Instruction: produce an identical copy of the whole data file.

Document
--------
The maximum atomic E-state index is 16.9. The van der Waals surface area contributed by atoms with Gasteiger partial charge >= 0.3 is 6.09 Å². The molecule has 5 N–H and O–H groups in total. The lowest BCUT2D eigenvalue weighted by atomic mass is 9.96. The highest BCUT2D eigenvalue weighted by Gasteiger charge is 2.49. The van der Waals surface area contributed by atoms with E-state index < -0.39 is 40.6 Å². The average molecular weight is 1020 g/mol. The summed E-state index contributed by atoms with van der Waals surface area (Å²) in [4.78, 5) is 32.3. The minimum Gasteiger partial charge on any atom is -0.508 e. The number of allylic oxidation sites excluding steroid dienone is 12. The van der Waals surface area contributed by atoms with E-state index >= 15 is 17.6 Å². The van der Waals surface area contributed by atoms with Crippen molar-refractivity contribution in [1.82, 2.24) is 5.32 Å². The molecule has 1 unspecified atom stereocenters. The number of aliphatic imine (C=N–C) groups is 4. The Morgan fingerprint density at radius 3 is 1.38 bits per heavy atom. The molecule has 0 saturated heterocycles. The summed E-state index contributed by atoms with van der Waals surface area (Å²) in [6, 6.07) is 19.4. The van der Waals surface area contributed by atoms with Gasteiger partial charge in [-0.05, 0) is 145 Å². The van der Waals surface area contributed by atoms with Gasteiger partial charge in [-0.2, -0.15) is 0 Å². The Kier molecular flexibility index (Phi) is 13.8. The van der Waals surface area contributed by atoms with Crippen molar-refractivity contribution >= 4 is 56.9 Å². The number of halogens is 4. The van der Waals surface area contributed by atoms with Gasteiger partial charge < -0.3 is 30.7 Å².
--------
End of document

The maximum atomic E-state index is 16.9. The van der Waals surface area contributed by atoms with Gasteiger partial charge >= 0.3 is 6.09 Å². The molecule has 5 N–H and O–H groups in total. The lowest BCUT2D eigenvalue weighted by atomic mass is 9.96. The highest BCUT2D eigenvalue weighted by Gasteiger charge is 2.49. The van der Waals surface area contributed by atoms with E-state index < -0.39 is 40.6 Å². The average molecular weight is 1020 g/mol. The summed E-state index contributed by atoms with van der Waals surface area (Å²) in [4.78, 5) is 32.3. The minimum Gasteiger partial charge on any atom is -0.508 e. The number of allylic oxidation sites excluding steroid dienone is 12. The van der Waals surface area contributed by atoms with E-state index >= 15 is 17.6 Å². The van der Waals surface area contributed by atoms with Crippen molar-refractivity contribution in [1.82, 2.24) is 5.32 Å². The molecule has 1 unspecified atom stereocenters. The number of aliphatic imine (C=N–C) groups is 4. The Morgan fingerprint density at radius 3 is 1.38 bits per heavy atom. The molecule has 0 saturated heterocycles. The summed E-state index contributed by atoms with van der Waals surface area (Å²) in [6, 6.07) is 19.4. The van der Waals surface area contributed by atoms with Gasteiger partial charge in [-0.05, 0) is 145 Å². The van der Waals surface area contributed by atoms with Gasteiger partial charge in [-0.2, -0.15) is 0 Å². The Kier molecular flexibility index (Phi) is 13.8. The van der Waals surface area contributed by atoms with Crippen molar-refractivity contribution >= 4 is 56.9 Å². The number of halogens is 4. The van der Waals surface area contributed by atoms with Gasteiger partial charge < -0.3 is 30.7 Å².